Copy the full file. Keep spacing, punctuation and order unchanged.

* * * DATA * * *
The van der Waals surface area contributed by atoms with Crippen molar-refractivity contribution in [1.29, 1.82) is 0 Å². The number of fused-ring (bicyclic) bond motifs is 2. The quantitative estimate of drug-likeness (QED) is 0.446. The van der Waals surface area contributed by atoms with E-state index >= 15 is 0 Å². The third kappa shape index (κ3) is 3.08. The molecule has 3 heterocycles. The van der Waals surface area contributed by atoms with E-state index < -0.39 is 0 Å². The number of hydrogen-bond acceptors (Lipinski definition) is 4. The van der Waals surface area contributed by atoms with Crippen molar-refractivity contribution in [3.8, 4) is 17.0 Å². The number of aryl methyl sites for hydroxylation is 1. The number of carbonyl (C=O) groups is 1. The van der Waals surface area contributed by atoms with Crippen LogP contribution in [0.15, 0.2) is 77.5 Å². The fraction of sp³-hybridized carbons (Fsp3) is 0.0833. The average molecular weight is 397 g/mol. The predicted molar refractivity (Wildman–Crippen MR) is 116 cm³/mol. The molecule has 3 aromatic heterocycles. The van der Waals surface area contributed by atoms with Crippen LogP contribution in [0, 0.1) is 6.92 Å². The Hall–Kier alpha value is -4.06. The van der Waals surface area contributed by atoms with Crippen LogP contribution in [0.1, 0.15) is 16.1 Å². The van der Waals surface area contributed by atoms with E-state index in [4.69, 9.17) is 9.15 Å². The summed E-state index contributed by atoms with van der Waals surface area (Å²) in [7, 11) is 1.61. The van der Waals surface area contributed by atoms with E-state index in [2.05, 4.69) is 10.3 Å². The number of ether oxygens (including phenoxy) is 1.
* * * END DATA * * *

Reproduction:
The van der Waals surface area contributed by atoms with Crippen molar-refractivity contribution in [1.29, 1.82) is 0 Å². The number of fused-ring (bicyclic) bond motifs is 2. The quantitative estimate of drug-likeness (QED) is 0.446. The van der Waals surface area contributed by atoms with E-state index >= 15 is 0 Å². The third kappa shape index (κ3) is 3.08. The molecule has 3 heterocycles. The van der Waals surface area contributed by atoms with E-state index < -0.39 is 0 Å². The number of hydrogen-bond acceptors (Lipinski definition) is 4. The van der Waals surface area contributed by atoms with Crippen molar-refractivity contribution in [3.8, 4) is 17.0 Å². The number of aryl methyl sites for hydroxylation is 1. The number of carbonyl (C=O) groups is 1. The van der Waals surface area contributed by atoms with Crippen LogP contribution in [0.15, 0.2) is 77.5 Å². The fraction of sp³-hybridized carbons (Fsp3) is 0.0833. The average molecular weight is 397 g/mol. The predicted molar refractivity (Wildman–Crippen MR) is 116 cm³/mol. The molecule has 3 aromatic heterocycles. The van der Waals surface area contributed by atoms with Crippen LogP contribution in [0, 0.1) is 6.92 Å². The Hall–Kier alpha value is -4.06. The van der Waals surface area contributed by atoms with Crippen LogP contribution in [0.1, 0.15) is 16.1 Å². The van der Waals surface area contributed by atoms with E-state index in [4.69, 9.17) is 9.15 Å². The summed E-state index contributed by atoms with van der Waals surface area (Å²) in [7, 11) is 1.61. The van der Waals surface area contributed by atoms with E-state index in [2.05, 4.69) is 10.3 Å². The number of ether oxygens (including phenoxy) is 1.